Cougar Conquer Case Review: Open-Air Eccentricity

By Published December 21, 2017 at 8:54 pm
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Additional Info

  • Component: Case
  • Manufacturer: Cougar

The Cougar Conquer is an open-air case with a unique design that’s already attracted a lot of attention. We’ve reported on Cougar products in the past and reviewed their budget 200K keyboard back in 2015, but this is the first hands-on experience we’ve had with one of their enclosures. Cougar gets some points by default for managing to ship a glass-panelled case from Asia without anything shattering, unlike another case we received (review coming soon).

The Conquer is a huge case. It’s easy to underestimate its size in pictures because of its unusual shape, but it’s large enough to easily fit a full ATX board at a diagonal, making it both taller and wider than standard cases. The vast majority of the chassis is constructed from 5mm thick aluminum and both sides are tempered glass, making it much heavier than the skeletal frame implies. It’s technically an open air chassis, but with a case-like frame, providing mounting points for several fans.

Cougar Conquer Case Specs

Model Name

CONQUER

CASE FORM FACTOR

Mid-Tower

Material

Aluminum Alloy

Dimension (WxHxD)

255 x 580 x 685 (mm)

10.03 x 22.83 x 26.96 (Inch)

Motherboard Support

Mini ITX / MicroATX / ATX

3.5" Drive Bay

3 max.

2.5" Drive Bay

4 max.

I/O Panel

USB3.0 x 2

Mic x 1 , Audio x 1

Cooling fan support

Front

120 mm x 2

Top

120 mm x 3

Water cooling support

Front

240 mm

Top

360 mm

Fan Pre-installed

COUGAR CFD 120mm LED fan x 3

Cable Management

Yes

Expansion slots

7

Max. Graphic Cards Length

350 (mm) / 13.77 (Inch)

Max. CPU Cooler Height

190 (mm) / 7.48 (Inch)

Max. PSU Length

220 (mm) / 8.66 (Inch)

Tempered glass side panel

Both sides 5mm thick

MSRP

$300

The case’s appearance is a large part of what will make users love or hate it. The translucent orange fans included with our review sample were lit by red LEDs (not the most pleasant combination), but otherwise it looked just as good as the ads.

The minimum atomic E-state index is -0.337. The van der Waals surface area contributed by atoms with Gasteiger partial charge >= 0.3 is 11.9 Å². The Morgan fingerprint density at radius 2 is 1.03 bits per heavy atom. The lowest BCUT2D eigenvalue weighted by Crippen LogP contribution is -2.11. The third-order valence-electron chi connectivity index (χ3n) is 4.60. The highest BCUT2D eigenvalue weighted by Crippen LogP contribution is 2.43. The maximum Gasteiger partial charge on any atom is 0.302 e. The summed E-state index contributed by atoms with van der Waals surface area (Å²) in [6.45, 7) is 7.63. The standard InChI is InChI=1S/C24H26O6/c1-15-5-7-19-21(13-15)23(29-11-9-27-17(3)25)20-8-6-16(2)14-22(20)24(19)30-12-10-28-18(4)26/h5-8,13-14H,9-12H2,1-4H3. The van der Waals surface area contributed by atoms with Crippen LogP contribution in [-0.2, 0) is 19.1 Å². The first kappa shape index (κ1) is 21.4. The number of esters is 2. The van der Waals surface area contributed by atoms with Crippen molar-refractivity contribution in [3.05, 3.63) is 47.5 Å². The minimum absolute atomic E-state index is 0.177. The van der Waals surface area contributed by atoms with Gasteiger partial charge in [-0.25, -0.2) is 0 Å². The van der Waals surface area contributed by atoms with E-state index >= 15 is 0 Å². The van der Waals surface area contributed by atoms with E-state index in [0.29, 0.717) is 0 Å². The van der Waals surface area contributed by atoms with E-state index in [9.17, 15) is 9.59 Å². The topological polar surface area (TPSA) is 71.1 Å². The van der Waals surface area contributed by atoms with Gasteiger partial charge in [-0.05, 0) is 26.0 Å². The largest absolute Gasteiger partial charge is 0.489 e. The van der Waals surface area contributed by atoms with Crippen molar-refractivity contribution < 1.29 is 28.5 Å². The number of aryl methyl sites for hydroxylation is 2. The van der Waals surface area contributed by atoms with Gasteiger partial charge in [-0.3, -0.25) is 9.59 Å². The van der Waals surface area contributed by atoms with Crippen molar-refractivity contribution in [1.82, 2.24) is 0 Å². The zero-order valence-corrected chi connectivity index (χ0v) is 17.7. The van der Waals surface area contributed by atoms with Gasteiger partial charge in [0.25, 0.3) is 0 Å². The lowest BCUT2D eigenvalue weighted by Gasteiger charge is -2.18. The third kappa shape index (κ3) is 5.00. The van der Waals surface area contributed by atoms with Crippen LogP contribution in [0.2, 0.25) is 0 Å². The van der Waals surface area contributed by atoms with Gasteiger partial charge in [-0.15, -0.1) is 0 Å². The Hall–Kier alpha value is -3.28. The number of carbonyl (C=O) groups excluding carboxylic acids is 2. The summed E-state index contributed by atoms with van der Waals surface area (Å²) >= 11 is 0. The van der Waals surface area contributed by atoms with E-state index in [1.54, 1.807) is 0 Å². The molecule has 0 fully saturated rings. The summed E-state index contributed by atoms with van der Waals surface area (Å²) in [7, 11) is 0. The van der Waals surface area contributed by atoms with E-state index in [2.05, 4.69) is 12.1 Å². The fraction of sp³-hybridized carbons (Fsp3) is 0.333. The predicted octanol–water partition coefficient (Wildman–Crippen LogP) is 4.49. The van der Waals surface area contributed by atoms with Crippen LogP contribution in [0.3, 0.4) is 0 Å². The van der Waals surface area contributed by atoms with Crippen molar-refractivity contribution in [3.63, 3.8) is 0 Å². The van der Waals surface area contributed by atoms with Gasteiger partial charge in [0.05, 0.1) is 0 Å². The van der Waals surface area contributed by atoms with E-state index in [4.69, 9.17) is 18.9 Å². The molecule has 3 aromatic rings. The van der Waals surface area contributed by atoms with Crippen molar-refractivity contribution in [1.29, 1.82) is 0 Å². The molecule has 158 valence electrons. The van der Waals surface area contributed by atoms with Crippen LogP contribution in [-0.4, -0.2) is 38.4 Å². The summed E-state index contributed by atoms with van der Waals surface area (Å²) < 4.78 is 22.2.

The Conquer does fit in visually with the rest of Cougar’s product line, but it also bears a close resemblance to the Raidmax X-08, to the extent that it seems like they’re coming out of the same factory. Apparently Cougar is also fully aware of this and have been extremely snarky about it, but it’s unclear what’s happening here, whether Raidmax and their supplier genuinely ripped off an original Cougar design or if an OEM like Jonsbo is simply double-dipping with their tooling. The components are so visibly identical that the latter seems more likely, which would make it more a matter of course rather than something underhanded. We haven’t asked either company directly what’s going on--Cougar’s design has been available longer, but frankly, it doesn’t matter (to the consumer).

Cougar provided this statement to GamersNexus on the Raidmax situation:

We at COUGAR value creativity and originality as one of the driving forces of the whole electronic entertainment sector. One of the products that best exemplifies our commitment to constant improvement and breaking boundaries is our CONQUER case. Using a new, patented design, we wanted to explore uncharted territory in gaming PC case design using unique aesthetic elements that set it apart from the existing cases on the market.

It has become known to us that a products that imitate to an unreasonably extent CONQUER’s design and aesthetics have recently reached the market. In view of this situation, we want to reassert that:

1) Conquer is the first case using this popular design style. This is proven both by its appearance in several trade shows and by its date of arrival to the market.

2) Conquer is a patented design.

3) COUGAR reserves the right to decide at any time whether to pursue legal action against those brands and companies that design, produce or sell counterfeit products or any product whose design, appearance or functionality infringes in any way COUGAR’s legal rights.